Amidst all the smiles and hugs that will accompany veteran center Zydrunas Ilgauskas’ return to the team that drafted him, somebody was going to have to get cut to make room. Unfortunately for power forward Darnell Jackson, that somebody was him. According to the twitter account of the Akron Beacon-Journal’s George Thomas, Darnell Jackson was waived this morning.
In Game 5 Thursday night, Chris Paul hit a ridiculous three over Curry and returned the shimmy favor.
How did Stephen Curry feel about that? As your mom used to say, if you’re going to dish it out you had better be able to take it.
First, can we just admit neither Curry nor CP3 can shimmy like Antoine Walker?
The question for Paul and Curry is which one will be shimmying after Game 6 (especially considering CP3’s hamstring issue)?
Through an 82-game regular season, the Golden State Warriors averaged 322.7 passes a game — the ball flew around the court with energy, found the open man and he buried the shot. For the season, 63.1 percent of the Warriors’ buckets were assisted. It was egalitarian. It was modern NBA basketball. It was “the beautiful game.”
The Houston Rockets, on the other hand, averaged 253.3 passes per game, fewest in the NBA. What they did lead the league in was isolation sets — 14.5 percent of their offense was the old-school style that the Warriors shunned. It worked for the Rockets, they scored an impressive 112 points per 100 possessions on those plays, but it looked more like a 1990s slog than a Mike D’Antoni offense.
In Game 5, the Warriors had 257 passes and 56 percent of their buckets were assisted (the first time that number got over 50 percent in a couple of games). In turn, isolations were the third most common kind of play the Warriors ran in the game (which was better than they did in Game 4, but still not who they normally are). Add in post-ups, which are essentially isolations just down on the block, and you get 25.7 percent of the Warriors plays in Game 5 being one-on-one.
The Warriors have been sucked into the Rockets’ game, and Houston is better at it.
The Rockets are up 3-2 in the Western Conference Finals and in the last two games have been the better clutch team. The better fourth quarter team. The team imposing their style on the game when it matters. For years the versatility of the Warriors allowed them to win regardless of the style of play — slow it down and be physical, play fast and up-tempo, whatever teams tried to do — but not against these Rockets. Not in this throwback, isolation-heavy style.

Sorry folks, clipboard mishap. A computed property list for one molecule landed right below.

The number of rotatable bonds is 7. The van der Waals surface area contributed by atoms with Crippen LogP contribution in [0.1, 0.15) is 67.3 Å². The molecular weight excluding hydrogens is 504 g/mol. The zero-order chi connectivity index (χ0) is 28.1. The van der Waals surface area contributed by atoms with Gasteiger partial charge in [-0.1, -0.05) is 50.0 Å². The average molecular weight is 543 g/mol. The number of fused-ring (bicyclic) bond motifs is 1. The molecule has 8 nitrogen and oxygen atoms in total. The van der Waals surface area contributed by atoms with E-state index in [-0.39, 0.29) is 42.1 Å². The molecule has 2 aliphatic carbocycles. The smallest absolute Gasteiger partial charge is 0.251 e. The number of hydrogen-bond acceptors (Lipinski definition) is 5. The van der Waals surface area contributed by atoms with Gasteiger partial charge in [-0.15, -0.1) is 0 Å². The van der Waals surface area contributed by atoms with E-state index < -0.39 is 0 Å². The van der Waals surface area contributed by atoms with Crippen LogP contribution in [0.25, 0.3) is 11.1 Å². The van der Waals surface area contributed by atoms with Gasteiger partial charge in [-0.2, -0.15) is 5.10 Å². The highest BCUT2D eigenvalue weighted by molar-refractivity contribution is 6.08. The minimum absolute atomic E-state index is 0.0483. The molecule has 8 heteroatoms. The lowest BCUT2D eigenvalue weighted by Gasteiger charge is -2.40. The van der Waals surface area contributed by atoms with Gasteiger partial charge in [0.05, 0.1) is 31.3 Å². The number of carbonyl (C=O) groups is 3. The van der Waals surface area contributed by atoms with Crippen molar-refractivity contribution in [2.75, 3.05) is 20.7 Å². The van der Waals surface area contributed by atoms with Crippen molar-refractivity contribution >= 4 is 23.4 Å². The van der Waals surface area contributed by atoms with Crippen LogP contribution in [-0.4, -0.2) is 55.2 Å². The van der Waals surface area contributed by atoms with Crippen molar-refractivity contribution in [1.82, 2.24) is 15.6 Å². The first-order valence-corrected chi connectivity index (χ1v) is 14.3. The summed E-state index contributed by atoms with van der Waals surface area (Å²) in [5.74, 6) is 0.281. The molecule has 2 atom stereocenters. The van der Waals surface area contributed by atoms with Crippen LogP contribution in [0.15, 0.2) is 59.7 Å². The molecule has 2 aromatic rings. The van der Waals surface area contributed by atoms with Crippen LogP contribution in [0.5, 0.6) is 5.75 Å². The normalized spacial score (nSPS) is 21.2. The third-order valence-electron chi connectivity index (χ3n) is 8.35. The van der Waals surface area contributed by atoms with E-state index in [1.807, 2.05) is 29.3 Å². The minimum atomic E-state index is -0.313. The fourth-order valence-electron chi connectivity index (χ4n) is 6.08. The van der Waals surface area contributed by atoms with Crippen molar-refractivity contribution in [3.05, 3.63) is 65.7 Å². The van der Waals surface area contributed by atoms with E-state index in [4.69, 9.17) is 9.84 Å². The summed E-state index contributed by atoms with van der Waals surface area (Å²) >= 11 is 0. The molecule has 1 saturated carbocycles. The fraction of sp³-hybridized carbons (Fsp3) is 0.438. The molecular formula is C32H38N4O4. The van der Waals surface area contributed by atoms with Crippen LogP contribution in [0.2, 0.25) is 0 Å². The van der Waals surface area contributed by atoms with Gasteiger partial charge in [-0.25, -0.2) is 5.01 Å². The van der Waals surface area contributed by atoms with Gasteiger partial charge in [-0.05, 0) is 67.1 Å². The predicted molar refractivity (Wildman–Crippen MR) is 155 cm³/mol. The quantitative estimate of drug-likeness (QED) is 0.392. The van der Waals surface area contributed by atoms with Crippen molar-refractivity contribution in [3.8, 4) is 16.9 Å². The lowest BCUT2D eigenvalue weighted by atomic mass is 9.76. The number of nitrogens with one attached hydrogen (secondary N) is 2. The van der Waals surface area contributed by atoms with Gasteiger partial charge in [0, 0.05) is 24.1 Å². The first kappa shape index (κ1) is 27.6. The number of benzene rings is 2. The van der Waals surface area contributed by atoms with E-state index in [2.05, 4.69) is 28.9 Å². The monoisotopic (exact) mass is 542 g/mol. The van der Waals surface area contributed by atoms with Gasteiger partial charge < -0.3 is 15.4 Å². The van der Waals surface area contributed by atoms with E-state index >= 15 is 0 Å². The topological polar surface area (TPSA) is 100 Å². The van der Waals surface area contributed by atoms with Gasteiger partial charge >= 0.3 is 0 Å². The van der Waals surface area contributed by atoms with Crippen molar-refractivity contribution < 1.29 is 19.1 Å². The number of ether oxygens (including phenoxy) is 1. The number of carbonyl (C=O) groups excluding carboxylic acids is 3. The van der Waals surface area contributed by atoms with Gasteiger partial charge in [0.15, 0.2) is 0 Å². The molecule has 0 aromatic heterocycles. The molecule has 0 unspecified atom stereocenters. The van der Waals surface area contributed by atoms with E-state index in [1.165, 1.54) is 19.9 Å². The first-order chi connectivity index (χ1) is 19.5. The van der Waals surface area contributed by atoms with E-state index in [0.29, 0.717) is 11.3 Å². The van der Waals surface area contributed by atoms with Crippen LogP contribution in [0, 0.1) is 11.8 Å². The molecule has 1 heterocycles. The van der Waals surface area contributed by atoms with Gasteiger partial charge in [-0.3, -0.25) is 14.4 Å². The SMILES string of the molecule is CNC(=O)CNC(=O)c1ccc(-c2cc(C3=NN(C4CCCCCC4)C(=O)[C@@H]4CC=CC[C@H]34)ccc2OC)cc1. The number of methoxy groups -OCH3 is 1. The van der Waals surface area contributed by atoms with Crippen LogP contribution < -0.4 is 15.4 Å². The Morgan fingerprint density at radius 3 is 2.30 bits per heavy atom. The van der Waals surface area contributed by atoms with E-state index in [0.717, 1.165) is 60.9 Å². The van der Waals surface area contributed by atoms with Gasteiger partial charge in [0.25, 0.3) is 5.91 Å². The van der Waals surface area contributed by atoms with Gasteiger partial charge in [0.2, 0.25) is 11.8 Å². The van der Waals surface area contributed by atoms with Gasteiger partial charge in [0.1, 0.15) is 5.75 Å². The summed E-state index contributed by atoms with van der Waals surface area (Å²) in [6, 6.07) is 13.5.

If the Warriors can’t change that dynamic nothing else will matter, and they will be watching the Finals on television for the first time in four years.
For the Rockets, imposing their will and style starts with their defense. Since the first game of the season — which was against these Warriors back in October — the Rockets have switched everything on defense. It was assistant coach Jeff Bzdelik’s plan, his counter to the ball movement of Golden State and the many teams trying to emulate their style. Everybody in the NBA is switching more on defense, but nobody was doing it as much or with the gusto of the Rockets. For example, Utah switched a lot against Houston in the last playoff round, but with Rudy Gobert at center they tried to switch less with the big men, wisely preferring to keep Gobert back as a rim protector. That opened opportunities for the Rockets to attack.
Houston switched everything. All the time. Even when logic dictated they shouldn’t. Big man Clint Capela has the athleticism and instincts to guard on the perimeter, so they let him. Other teams try to tag out quickly from the mismatches switching can create (scram switches behind the play are trendy now), but the Rockets tend to live with the switch and just send help. What the Rockets became doing this all season is smooth and proficient with switching, and it has shown in this series.